Pier Dive | Shore access
Depth: 3 m (9.84 ft) to 8 m (26 ft)
Level: Advanced Open Water and beyond
San Remo Jetty is located on Marine Parade, San Remo, on the left-hand side before crossing the bridge to Phillip Island. It acts as a port for commercial fishing vessels and a deep channel runs across the front of the pier. As it's a working pier it's important divers stay out of the way of all commercial activities. Do the right thing and use a dive flag and stay clear of boat traffic areas.
Currents are a huge factor when trying to dive at San Remo Jetty. Extremely strong tidal currents swirl through the jetty pylons sometimes as much as 5 to 6 knots. Best dived on slack water, preferably at the end of an incoming flood tide. The big problem is slack water doesn't last very long at this dive site.
To successfully dive San Remo Jetty you need to take your time and carefully observe the current flow. Be ready to enter the water from the beach just as the current drops to nothing. Stay under the pier pylons throughout the dive and be ready to grab hold of a pylon once the current starts running again.
We suggest making your way out to the outer pier edge and be ready to move to the inner arm as soon as the current starts up. It's likely you'll only get a 15 to 20 minute dive.
by David John Haintz
I use WillyWeather (Newhaven) as a guide for the tide times and the height of the tide. As a general guide the higher the tide height the faster the moving water. I always arrive 2 hours prior to the high or low tide. Then I will check the flow of water on all of the pylons to gauge the speed.
I will generally have my gear ready on the pier an hour prior to tide height. At this stage, one of us will jump in the water with fins to see how strong the current is. From experience, you can enter to dive up to an hour prior to tide height. When testing the current you are wanting to be able to fin against the current without too much effort. This is when we would drop down from the south end of the pier with the incoming flood tide.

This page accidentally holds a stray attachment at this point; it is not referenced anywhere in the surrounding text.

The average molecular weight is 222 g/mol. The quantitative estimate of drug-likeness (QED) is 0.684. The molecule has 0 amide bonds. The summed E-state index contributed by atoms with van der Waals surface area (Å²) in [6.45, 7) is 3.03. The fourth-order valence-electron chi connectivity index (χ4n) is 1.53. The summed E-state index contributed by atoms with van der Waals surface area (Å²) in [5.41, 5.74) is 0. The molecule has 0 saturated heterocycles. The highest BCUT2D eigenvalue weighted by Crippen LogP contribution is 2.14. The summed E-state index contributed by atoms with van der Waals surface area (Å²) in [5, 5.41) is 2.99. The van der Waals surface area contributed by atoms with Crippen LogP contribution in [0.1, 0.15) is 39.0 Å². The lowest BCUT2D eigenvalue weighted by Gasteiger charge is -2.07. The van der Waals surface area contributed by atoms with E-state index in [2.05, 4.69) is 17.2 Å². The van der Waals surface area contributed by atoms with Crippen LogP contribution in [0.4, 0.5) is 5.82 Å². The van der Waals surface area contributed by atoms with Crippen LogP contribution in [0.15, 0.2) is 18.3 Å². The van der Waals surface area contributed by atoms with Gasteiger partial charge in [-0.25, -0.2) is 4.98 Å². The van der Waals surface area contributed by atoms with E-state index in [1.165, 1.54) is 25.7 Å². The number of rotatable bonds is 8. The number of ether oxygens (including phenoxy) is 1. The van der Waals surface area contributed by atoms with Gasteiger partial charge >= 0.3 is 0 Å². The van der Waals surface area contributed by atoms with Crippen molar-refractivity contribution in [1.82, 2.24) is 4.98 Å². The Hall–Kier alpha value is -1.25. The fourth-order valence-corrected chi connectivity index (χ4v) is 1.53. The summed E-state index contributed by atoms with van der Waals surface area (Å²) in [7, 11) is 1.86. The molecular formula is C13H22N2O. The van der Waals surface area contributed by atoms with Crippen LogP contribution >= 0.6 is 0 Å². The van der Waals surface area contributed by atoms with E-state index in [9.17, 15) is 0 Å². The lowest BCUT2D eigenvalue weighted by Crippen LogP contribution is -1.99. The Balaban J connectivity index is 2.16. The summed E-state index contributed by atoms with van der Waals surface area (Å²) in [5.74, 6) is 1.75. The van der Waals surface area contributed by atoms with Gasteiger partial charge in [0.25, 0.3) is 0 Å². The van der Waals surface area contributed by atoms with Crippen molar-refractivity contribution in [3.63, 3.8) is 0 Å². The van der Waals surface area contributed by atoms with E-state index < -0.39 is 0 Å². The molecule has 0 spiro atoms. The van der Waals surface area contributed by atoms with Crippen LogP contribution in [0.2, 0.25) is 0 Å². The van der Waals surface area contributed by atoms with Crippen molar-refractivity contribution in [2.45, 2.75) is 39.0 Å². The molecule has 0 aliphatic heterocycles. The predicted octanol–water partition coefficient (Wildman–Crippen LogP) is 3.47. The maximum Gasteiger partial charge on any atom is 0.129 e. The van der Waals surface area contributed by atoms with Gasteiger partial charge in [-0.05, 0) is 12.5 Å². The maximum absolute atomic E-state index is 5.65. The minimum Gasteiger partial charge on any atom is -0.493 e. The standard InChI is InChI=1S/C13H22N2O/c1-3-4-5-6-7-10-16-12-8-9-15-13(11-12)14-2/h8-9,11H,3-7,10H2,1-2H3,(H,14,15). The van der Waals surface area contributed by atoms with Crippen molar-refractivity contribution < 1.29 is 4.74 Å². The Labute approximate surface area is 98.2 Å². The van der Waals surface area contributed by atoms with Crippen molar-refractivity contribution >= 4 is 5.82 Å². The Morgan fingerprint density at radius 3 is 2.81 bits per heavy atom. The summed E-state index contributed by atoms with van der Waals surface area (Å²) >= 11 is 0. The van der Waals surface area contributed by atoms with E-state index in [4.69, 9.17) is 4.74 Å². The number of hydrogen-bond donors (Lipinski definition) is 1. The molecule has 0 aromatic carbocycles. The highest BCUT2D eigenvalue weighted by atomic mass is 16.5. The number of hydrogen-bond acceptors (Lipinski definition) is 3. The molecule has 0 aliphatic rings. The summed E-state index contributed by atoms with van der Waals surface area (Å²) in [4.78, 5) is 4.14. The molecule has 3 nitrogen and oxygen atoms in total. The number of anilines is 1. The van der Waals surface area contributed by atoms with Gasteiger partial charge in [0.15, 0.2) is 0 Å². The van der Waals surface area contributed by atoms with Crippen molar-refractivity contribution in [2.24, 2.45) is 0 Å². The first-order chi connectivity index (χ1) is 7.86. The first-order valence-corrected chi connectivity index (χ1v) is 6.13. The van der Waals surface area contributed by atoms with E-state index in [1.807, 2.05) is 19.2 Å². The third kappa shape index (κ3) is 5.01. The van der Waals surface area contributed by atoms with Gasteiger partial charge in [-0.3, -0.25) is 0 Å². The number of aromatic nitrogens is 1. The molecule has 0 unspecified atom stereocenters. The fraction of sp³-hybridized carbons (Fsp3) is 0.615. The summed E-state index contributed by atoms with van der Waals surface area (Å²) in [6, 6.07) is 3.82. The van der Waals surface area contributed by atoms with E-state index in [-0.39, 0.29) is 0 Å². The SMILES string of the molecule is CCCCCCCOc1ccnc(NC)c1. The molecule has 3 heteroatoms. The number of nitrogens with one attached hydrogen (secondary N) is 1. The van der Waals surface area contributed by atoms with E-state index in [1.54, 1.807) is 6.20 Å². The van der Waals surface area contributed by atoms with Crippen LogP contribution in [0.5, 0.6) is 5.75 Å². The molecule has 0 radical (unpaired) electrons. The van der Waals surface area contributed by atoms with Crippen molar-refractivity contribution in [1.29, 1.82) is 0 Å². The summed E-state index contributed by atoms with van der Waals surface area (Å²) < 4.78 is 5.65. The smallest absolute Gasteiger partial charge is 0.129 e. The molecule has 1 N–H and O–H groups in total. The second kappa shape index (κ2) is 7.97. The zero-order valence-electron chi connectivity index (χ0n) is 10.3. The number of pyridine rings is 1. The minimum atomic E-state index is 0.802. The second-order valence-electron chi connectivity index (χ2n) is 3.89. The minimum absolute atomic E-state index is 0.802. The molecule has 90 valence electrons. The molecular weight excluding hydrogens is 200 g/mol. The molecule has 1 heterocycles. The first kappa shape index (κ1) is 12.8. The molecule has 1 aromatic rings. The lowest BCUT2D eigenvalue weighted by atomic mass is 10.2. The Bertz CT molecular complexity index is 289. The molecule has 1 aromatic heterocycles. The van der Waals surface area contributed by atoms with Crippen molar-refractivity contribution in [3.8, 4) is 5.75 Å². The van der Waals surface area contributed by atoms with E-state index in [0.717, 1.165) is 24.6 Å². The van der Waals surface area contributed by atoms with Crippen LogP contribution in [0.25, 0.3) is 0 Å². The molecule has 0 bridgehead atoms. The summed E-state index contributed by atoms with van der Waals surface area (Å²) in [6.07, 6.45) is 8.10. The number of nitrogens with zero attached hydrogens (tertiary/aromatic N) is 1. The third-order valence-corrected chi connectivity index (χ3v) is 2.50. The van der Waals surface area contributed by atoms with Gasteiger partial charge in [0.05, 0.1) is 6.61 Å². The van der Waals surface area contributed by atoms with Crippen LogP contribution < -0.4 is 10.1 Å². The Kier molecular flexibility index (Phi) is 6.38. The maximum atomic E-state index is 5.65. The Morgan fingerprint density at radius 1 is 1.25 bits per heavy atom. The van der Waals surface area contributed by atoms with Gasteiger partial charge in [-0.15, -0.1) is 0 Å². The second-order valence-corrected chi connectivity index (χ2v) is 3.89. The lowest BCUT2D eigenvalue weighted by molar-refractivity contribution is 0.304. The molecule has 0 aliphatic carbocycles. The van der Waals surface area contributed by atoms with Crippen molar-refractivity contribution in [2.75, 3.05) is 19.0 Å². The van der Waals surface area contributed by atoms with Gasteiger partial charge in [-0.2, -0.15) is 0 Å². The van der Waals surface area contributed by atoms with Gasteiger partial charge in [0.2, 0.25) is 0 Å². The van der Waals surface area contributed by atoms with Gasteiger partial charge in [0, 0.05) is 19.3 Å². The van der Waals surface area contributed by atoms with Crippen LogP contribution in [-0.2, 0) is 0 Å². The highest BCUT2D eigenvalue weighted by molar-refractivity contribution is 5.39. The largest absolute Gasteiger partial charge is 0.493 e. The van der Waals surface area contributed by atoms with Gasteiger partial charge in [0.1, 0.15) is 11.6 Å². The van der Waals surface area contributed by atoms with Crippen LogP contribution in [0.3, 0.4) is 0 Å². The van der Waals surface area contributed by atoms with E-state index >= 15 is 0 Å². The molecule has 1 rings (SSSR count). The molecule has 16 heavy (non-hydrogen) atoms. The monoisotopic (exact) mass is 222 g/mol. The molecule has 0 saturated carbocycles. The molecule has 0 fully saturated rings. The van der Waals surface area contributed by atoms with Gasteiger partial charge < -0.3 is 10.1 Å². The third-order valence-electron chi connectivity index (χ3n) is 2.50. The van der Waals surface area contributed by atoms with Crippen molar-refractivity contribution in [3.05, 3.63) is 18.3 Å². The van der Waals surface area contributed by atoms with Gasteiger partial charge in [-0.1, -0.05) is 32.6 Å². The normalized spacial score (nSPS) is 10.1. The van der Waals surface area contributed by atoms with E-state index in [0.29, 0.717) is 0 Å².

Once underwater you need to monitor when you get slack water, and ideally, be at the north end of the pier. The tide can change very quickly and fast within minutes. It's at that point we head into shore to the inner pier where the current is not noticeable. While diving under the inner pier, when you start to see and feel the current move, this a good time to head into shore.
I hope this isn't too confusing to follow. By following the above steps I've had dive times from 45 to 84 minutes. Hope to see you down there.
Safe Diving, David Haintz.
See also, San Remo Pier in "Shore Dives of Victoria" by Ian Lewis, 3rd edition page 138–139.
Traditional Owners — This dive site is in the traditional Country of the Boon Wurrung / Bunurong people of the Kulin Nation. This truly ancient Country includes parts of Port Phillip, from the Werribee River in the north-west, down to Wilson's Promontory in the south-east, including the Mornington Peninsula, French Island and Phillip Island, plus Western Port. We wish to acknowledge the Boon Wurrung as Traditional Owners. We pay respect to their Ancestors and their Elders, past, present and emerging. We acknowledge Bunjil the Creator Spirit of this beautiful land, who travels as an eagle, and Waarn, who protects the waterways and travels as a crow, and thank them for continuing to watch over this Country today and beyond.
San Remo Jetty Location Map
Latitude: 38° 31.234′ S (38.520561° S / 38° 31′ 14.02″ S)
Longitude: 145° 21.887′ E (145.364778° E / 145° 21′ 53.2″ E)
Datum: WGS84 | Google Map | Get directions
Added: 2019-05-05 09:30:24 GMT, Last updated: 2022-03-22 16:16:38 GMT
Source: Google Earth
Nearest Neighbour: San Remo Bridge, 220 m, bearing 352°, N
San Remo, Phillip Island.
Depth: 3 to 8 m.
DISCLAIMER: No claim is made by The Scuba Doctor as to the accuracy of the dive site coordinates listed here. Should anyone decide to use these GPS marks to locate and dive on a site, they do so entirely at their own risk. Always verify against other sources.
The marks come from numerous sources including commercial operators, independent dive clubs, reference works, and active divers. Some are known to be accurate, while others may not be. Some GPS marks may even have come from maps using the AGD66 datum, and thus may need be converted to the WGS84 datum. To distinguish between the possible accuracy of the dive site marks, we've tried to give each mark a source of GPS, Google Earth, or unknown.